I’m afraid the dinner didn’t really meet expectations. Everyone I spoke to agreed. It was all very edible, but certainly if you’ve ever been to France or even a good French restaurant any where else (the one in Kyoto wasn’t the most fabulous place ever, but it was still pretty good and better than this one) you’d say this was pretty mediocre. For instance the tiramisu resembled custard, not tiramisu, the potatoes were cold and the sauces were all very strong, not at all subtle like a good French sauce.
This is Wendy Knott's double. She's one of my Woolyminded book group and knitting friends. Every time Swedish comes out of her mouth I do a double take!
Unusual chandelier in the dining room
Just missed a big wave and a toothless grin from this lady
This is her chicken coop. A little different from Mr. Hong Kong's, huh?
And her ducks (right? not geese?). They repeatedly paced back and forth across an 8 foot path. Don't know if that is typical duck behavior, but it was kind of mesmerizing to watch.
One of the local gardens. That's a pretty impressive cabbage patch!
Back on the farm. Piles of green waste were being carted away all over the farm.
These were the greenhouses for the organic farm that supply the vegetables for the restaurant
Inside the greenhouses--they were huge!
Swallowed by killer cucumbers
Purple asparagus land
These ladies sealed the deal. Every employee we came across seemed ecstatically happy (except for Ms. Grumpypants). Either Mr. Hong Kong treats his employees incredibly well, or he's putting something in the water. Somebody get Ms. Grumpypants a drink.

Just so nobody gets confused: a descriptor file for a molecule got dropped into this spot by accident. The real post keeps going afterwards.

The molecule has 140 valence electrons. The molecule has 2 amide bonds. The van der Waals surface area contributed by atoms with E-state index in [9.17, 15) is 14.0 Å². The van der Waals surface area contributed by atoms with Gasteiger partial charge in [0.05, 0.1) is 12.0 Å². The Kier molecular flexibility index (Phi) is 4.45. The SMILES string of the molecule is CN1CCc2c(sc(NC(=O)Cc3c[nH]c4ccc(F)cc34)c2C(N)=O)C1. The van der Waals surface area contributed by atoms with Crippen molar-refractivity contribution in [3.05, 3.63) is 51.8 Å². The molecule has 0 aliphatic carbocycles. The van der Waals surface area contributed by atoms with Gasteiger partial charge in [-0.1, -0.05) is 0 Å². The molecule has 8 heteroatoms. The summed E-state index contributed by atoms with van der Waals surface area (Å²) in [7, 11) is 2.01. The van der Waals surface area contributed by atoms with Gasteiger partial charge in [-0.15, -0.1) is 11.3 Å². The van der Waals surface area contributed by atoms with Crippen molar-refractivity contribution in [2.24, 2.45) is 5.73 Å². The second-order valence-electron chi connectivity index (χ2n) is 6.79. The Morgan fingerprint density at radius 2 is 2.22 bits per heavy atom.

A huge harvest of radishes. There were also equal piles of purple potatoes and carrots and other vegetables we could buy as well as the ones we were allowed to pick in the green houses, all for 4rmb/jin or 65cents per pound
Radish on steroids! I bought some and sliced them and braised them in chicken stock. They were yummy.
This is one of those 1500 varieties of bamboo. I bought some, but we haven't eaten it yet. I'll let you know what it's like when we do.
One of our group playing around with the employees' hats
Using the trees as a coat rack
More happy employees lugging away green stuff. They do it by hand so they don't ruin the bricks
The man on the right is the head gardener. He grew up in the village. The other man was working in the cement ditch in the background and found the big hairy crab you can see in the wheelbarrow. He was planning on having it for dinner
This is one of the Mr. Hong Kong's rice fields, a new venture of his. I'm hoping to attend the rice harvest in a couple of weeks
Rice, up close and personal. It has to get more golden colored before it is harvested
Mr. Hong Kong is also trying his hand at cotton
Some of the cotton they've harvested. There were three piles. About enough for one sock, I would think